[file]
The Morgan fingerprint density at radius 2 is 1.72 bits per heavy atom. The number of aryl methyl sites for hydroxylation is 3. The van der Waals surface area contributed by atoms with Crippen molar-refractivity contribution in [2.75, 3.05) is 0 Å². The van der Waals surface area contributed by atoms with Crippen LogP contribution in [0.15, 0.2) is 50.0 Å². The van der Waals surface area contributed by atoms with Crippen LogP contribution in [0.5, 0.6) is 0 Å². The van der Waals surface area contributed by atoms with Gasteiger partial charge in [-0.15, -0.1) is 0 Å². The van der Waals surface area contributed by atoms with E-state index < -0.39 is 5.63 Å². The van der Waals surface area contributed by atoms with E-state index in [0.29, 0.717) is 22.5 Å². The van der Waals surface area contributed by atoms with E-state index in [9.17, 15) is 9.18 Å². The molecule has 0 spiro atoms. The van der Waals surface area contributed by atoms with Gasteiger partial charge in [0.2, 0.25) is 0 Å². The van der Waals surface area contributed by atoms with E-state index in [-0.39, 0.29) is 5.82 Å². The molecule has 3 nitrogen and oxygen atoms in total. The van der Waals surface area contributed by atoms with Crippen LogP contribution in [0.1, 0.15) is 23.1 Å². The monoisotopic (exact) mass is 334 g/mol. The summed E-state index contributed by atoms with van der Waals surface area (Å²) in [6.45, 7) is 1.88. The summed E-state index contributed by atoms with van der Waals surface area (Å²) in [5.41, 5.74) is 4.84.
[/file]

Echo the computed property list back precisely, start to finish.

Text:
The Morgan fingerprint density at radius 2 is 1.72 bits per heavy atom. The number of aryl methyl sites for hydroxylation is 3. The van der Waals surface area contributed by atoms with Crippen molar-refractivity contribution in [2.75, 3.05) is 0 Å². The van der Waals surface area contributed by atoms with Crippen LogP contribution in [0.15, 0.2) is 50.0 Å². The van der Waals surface area contributed by atoms with Crippen LogP contribution in [0.5, 0.6) is 0 Å². The van der Waals surface area contributed by atoms with Gasteiger partial charge in [-0.15, -0.1) is 0 Å². The van der Waals surface area contributed by atoms with E-state index < -0.39 is 5.63 Å². The van der Waals surface area contributed by atoms with E-state index in [0.29, 0.717) is 22.5 Å². The van der Waals surface area contributed by atoms with E-state index in [9.17, 15) is 9.18 Å². The molecule has 0 spiro atoms. The van der Waals surface area contributed by atoms with Gasteiger partial charge in [0.2, 0.25) is 0 Å². The van der Waals surface area contributed by atoms with E-state index in [-0.39, 0.29) is 5.82 Å². The molecule has 3 nitrogen and oxygen atoms in total. The van der Waals surface area contributed by atoms with Crippen LogP contribution in [0.1, 0.15) is 23.1 Å². The monoisotopic (exact) mass is 334 g/mol. The summed E-state index contributed by atoms with van der Waals surface area (Å²) in [6.45, 7) is 1.88. The summed E-state index contributed by atoms with van der Waals surface area (Å²) in [5.41, 5.74) is 4.84.